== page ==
Patrick Ecclesine / ABC

Could Everyone On Shark Tank Swim In Different Directions?

Kevin O'Leary wants to be Canada's next prime minister. But what will that mean for the future ambitions of the remaining Sharks on Shark Tank?

It was surprising to hear that Kevin O'Leary -- the scowling man on Shark Tank whom people only do deals with at bayonet -- is in the running to lead Canada's Conservative Party, which, if he wins, would put him on the path to become the next prime minister of Canada -- surprising in the sense that during his time on Shark Tank, Kevin O'Leary has seemed less like the kind of guy who would subject himself to the whims of a popular vote and more like he would just buy an island somewhere and install himself as potentate. And also surprising in the sense that up until now, I thought Canada selected its leaders by whoever won the Conn Smythe Trophy in the Stanley Cup playoffs. Gretzky ruled that country with an iron fist in the 1980s, man.

But no, Canada actually has elections and governments and laws beyond a comprehensive "Take a penny, leave a penny" policy, and there's a good chance that, at some point in the near future, the shoutiest Shark of all will be tasked with heading up the whole thing. And that's crazy! After all, what kind of otherwise sensible nation would let itself be ruled by a reality TV show star with no political experience and whose only skill set seems to be telling you how rich he is when he's not shooting his mouth off on an ill-tempered rant?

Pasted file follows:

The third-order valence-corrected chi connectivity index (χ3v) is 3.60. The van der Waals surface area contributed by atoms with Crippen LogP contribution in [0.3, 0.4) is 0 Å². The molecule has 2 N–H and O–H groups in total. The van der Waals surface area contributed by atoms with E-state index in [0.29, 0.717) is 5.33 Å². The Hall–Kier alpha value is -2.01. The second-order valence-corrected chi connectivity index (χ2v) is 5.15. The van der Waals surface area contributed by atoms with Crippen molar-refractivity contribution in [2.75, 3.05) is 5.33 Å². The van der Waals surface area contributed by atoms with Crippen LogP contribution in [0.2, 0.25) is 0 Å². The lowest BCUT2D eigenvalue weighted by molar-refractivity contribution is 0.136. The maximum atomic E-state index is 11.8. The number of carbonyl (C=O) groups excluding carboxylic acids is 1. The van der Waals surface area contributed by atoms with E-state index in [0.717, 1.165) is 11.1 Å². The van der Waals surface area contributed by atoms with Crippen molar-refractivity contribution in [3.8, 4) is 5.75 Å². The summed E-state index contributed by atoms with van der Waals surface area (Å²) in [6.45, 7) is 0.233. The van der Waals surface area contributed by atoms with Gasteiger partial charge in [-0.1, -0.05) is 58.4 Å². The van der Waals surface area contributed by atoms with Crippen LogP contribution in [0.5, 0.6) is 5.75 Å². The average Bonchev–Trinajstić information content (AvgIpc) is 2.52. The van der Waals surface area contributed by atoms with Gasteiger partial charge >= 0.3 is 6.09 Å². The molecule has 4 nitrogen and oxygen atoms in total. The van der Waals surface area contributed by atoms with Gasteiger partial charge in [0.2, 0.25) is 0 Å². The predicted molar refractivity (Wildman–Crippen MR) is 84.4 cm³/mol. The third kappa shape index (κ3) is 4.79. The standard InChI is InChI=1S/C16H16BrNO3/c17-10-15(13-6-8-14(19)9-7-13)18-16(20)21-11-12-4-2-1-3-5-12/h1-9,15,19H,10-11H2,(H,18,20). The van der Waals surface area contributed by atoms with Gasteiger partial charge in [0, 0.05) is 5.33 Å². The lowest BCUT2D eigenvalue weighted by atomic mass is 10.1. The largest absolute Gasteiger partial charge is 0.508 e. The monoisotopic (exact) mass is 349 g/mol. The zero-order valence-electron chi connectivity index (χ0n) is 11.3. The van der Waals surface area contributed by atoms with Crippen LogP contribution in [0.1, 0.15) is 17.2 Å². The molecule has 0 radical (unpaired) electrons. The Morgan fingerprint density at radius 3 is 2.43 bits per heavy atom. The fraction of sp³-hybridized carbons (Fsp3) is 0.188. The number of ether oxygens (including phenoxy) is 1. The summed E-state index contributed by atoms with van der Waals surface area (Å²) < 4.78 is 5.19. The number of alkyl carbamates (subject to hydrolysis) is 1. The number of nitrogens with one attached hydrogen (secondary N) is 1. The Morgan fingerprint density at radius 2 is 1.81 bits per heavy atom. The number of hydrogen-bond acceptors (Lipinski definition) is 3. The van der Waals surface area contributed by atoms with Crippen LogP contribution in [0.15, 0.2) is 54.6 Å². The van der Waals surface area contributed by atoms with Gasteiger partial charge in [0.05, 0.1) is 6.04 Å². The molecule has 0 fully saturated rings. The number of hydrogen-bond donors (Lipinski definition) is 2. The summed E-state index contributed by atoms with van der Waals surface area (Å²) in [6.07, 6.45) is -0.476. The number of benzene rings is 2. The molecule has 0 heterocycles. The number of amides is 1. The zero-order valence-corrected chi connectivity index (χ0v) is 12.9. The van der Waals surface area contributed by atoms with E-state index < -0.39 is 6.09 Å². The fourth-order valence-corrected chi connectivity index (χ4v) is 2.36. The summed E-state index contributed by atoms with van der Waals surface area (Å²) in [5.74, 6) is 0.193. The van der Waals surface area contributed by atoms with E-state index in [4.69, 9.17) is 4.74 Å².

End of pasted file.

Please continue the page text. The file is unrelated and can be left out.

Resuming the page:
[Author excuses himself from writing to go participate in the mandatory Two-Minute Hate imposed by executive order this week.]

Anyhow, as I was saying, Kevin O'Leary stands a pretty good chance of heading up the government in Canada. And while I'm not familiar with the equal time laws governing Canadian elections -- I'm not familiar with most things about Canada unless it involves Toronto Blue Jays outfielders or Tim Hortons -- I can't imagine ABC is going to want to invite Justin Trudeau onto Shark Tank every week to say things like, "No, no, you have me confused with the guy who created Doonesbury." Or that the network is going to enjoy it when Kevin interrupts every Shark Tank pitch to interject, "I must say, your valuation seems off-base, NOT UNLIKE MY OPPONENT'S POLICIES FOR MANAGING THE CANADAIN ECONOMY." So I can only imagine that Kevin O'Leary's time on Shark Tank might soon draw to a close as he busies himself with brushing up on policy and learning to speak French and posing for pictures with babies while downing plates of poutine.

And I expect that will have a knock-on effect with the other Sharks. They're not going to want to turn their gaze northward to see their old buddy Kevin sitting on the prime minister's throne fashioned out of old Labatt's bottles -- I mean, I assume -- while they hear their umpteenth pitch on a new toilet innovation. At some point, our Shark Tank pals are going to want to scatter to the four winds. So what's next for them? I have a few ideas.

Mark Cuban